Upstream Color

Director: Shane Carruth
Year Released: 2013
Rating: 1.5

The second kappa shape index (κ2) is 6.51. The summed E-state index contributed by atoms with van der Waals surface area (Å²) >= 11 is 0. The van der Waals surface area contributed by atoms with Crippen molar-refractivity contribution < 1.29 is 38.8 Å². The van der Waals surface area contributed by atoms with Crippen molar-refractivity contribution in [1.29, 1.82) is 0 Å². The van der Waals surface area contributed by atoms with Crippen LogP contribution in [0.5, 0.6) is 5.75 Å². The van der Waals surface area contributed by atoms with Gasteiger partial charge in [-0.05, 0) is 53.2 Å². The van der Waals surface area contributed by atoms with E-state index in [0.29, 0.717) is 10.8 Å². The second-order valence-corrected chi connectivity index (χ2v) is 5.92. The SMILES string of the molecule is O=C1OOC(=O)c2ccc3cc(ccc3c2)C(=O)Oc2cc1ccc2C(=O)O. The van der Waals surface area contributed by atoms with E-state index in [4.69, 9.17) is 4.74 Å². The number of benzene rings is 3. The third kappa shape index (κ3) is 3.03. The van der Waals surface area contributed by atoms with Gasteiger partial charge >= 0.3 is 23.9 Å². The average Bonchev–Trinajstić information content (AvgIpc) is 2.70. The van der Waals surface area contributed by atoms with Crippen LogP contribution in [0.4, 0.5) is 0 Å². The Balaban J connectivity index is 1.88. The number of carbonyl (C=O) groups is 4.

Carruth, some nine years after making the sci-fi Primer, returns with this fractured narrative about the tense relationship between a man (Carruth himself, narcissist extraordinaire) and a troubled young woman (Amy Seimetz) with a disturbing past: it begins, obnoxiously enough, focusing on grub worms (presumably used to make some powerful drug) and ends with recitations of Thoreau's Walden and raising pigs. The obfuscation is not only intentional but also necessary so as to try to mask the movie's inner vacuity: Carruth breaks up the amateurish 'narrative' into abstract segments, gaudy metaphors (pigs wrapped in a sack and thrown into a river while Carruth and Seimetz experience some kind of psychic turmoil) and eye-rolling references to Thoreau's plea for "simple living" and "self-sufficiency" (hooray, farmers!). Carruth's basically playing this pseudo-intellectual game with the audience, giving out bits and pieces and 'challenging' everyone to assemble the jigsaw puzzle, but it's a magician's trick: this isn't about human connection, it's about a engineer-turned-filmmaker's unrolling a shaggy patchwork quilt of disparate concepts.